I bump mine up and down in 5mph increments. Since I drive mostly using ACC, my set point is 5 to 10mph above the speed limit. Somebody poking along at 50 (or 51) would start to invoke road rage unless we were in a 35mph speed zone.

We have some of ‘those people ‘ that drive 5mph under the speed limit in the center lane. Not pretty when dealing with commuters.

Don’t be the rock in the stream. Be the leaf.
 

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I understand it won't/can't hold an exact speed over different terrain over time. But we're talking about a readout of current speed in MPH and a setpoint in MPH. It's not rocket science (even for Nasa). ;) Km/h * 0.621371 = MPH. Always. It's not Km/h * 0.62 when displaying current speed and Km/h * 0.63 when setting the cruise value.

So if you are holding 50 MPH and set the cruise, it shouldn't still say 50 for current speed and "Cruise set to 51 MPH" right underneath it. Which is what is happening. Sometimes.

Mike
All I can tell you is this doesn't happen in metric. I'm not defending it, I'm trying to determine a reasonable mathematical scenario in which it happens.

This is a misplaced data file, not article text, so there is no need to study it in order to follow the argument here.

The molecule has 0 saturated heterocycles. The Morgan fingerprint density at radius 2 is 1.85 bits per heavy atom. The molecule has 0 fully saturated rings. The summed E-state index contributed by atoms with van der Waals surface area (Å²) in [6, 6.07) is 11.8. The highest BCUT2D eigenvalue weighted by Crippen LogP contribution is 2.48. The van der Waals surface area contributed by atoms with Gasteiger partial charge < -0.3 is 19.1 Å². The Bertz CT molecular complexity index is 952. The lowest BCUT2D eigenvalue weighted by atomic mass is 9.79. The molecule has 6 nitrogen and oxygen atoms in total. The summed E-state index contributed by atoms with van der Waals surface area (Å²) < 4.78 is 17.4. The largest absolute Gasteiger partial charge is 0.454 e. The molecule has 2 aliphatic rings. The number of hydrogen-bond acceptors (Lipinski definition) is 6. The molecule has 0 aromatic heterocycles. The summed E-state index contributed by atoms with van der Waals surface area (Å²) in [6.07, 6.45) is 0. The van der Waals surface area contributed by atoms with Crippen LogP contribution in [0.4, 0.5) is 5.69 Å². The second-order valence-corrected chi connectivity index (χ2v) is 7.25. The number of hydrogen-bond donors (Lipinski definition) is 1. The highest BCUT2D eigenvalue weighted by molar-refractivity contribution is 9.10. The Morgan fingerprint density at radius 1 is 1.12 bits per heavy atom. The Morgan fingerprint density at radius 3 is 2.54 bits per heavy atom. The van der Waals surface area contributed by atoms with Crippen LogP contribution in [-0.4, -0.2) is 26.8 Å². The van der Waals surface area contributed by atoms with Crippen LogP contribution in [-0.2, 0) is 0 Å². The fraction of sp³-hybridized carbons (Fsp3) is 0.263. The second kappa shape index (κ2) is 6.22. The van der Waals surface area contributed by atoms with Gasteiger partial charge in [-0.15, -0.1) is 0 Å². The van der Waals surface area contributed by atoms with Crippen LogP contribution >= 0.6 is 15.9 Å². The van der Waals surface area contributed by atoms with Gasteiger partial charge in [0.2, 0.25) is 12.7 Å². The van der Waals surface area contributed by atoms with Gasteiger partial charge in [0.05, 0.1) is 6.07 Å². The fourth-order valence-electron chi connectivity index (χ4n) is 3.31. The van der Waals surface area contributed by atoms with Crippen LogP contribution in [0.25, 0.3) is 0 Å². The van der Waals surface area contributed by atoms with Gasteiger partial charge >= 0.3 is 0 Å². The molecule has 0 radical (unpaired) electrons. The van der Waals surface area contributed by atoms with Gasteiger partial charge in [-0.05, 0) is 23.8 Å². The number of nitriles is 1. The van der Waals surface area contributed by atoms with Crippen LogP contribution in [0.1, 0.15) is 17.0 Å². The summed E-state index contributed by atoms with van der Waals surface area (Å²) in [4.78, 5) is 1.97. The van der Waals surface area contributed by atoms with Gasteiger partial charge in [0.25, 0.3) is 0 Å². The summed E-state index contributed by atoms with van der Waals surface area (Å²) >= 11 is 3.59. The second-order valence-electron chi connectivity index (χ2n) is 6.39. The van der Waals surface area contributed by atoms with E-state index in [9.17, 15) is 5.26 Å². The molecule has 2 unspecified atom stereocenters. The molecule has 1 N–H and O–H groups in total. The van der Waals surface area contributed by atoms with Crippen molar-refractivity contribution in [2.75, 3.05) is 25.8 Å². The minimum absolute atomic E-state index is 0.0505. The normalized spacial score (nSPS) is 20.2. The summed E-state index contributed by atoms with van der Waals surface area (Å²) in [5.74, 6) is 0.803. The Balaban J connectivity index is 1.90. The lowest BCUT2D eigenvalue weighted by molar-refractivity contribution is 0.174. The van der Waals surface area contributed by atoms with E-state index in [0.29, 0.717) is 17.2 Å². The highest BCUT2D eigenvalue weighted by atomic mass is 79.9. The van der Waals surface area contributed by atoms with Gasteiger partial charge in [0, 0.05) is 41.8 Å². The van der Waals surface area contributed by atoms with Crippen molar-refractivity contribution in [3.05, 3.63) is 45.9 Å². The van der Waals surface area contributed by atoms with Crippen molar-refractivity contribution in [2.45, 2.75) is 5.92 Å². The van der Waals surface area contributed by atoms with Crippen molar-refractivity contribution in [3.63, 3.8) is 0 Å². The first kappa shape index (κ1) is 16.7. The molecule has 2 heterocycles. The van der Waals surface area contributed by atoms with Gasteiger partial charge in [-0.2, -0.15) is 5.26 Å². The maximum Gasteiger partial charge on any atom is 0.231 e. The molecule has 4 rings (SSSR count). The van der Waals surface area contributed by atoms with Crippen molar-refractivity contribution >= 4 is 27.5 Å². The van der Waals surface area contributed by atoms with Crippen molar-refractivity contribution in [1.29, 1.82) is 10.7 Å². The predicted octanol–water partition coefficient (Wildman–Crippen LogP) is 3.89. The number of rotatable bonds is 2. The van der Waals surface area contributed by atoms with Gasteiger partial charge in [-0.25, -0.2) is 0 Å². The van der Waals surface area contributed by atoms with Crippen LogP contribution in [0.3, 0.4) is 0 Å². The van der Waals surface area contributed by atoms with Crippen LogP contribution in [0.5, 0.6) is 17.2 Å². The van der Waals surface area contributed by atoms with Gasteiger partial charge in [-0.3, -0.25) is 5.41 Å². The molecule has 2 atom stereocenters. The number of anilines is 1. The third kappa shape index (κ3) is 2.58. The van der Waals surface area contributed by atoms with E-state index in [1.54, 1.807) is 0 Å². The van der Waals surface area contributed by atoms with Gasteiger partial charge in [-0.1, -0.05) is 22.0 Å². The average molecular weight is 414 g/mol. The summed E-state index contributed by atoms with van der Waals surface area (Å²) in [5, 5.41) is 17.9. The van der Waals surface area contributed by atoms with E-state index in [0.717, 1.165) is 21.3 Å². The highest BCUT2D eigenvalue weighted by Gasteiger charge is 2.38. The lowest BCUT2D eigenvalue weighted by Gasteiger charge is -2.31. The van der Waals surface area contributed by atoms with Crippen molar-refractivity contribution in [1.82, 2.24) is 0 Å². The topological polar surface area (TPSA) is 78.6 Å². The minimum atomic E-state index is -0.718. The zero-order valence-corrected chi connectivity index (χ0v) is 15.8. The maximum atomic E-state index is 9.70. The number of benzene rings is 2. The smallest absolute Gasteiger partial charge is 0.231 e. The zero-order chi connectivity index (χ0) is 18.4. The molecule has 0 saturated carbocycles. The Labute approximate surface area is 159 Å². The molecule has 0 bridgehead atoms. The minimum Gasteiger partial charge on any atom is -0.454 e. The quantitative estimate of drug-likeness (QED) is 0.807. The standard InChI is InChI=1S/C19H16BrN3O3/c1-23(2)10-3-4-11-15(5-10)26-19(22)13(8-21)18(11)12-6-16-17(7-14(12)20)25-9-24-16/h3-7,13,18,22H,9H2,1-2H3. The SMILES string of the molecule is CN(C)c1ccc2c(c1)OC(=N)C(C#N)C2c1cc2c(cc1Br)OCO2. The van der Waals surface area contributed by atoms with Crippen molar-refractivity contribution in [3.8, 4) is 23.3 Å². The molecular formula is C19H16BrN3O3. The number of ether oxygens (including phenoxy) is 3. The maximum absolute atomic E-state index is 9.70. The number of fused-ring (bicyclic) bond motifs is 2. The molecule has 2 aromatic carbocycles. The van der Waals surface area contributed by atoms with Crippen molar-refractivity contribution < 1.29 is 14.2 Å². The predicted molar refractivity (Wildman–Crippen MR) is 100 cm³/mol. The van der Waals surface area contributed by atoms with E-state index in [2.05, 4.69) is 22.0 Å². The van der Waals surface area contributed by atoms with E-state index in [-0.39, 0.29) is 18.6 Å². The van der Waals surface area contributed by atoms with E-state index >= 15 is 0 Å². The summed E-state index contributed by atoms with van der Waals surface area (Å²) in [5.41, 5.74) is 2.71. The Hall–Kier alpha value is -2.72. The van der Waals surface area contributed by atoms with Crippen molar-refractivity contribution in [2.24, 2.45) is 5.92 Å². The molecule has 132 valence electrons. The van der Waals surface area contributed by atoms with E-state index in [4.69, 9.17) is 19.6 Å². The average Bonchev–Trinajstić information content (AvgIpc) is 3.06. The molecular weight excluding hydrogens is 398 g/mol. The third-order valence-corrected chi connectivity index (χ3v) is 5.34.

If you've been holding at 50 and it still does that, I have no theory.
I'd understand if you were accelerating and it did that as there's a lag in the display where you might see 50 but actually be reading 51 behind the scenes. Of course, if it's only sometimes, this could still apply as your speed changes micro amounts in the time before the display updates. Is it "almost always", or "sometimes"? That makes a big difference in determining the cause behind the scenes.
Almost always suggests a systemic error, while sometimes suggests a situational circumstance.
 

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Mine does this, too, and all I can say is that it's an annoying issue that should not happen. My old Chrysler 300C had an amazing Mercedes-Benz cruise control (all metric) with a little stalk to the left of the steering wheel. I never had this issue with it. It's sloppy engineering; simple as that.
I think the MB implementation is horrible. I hate the stalk. Why should you have to take your hands off the wheel to control the cruise control? I'm not a big fan of many aspects of the Chevy ACC, but the ergonomics of the button configuration and position are spot on.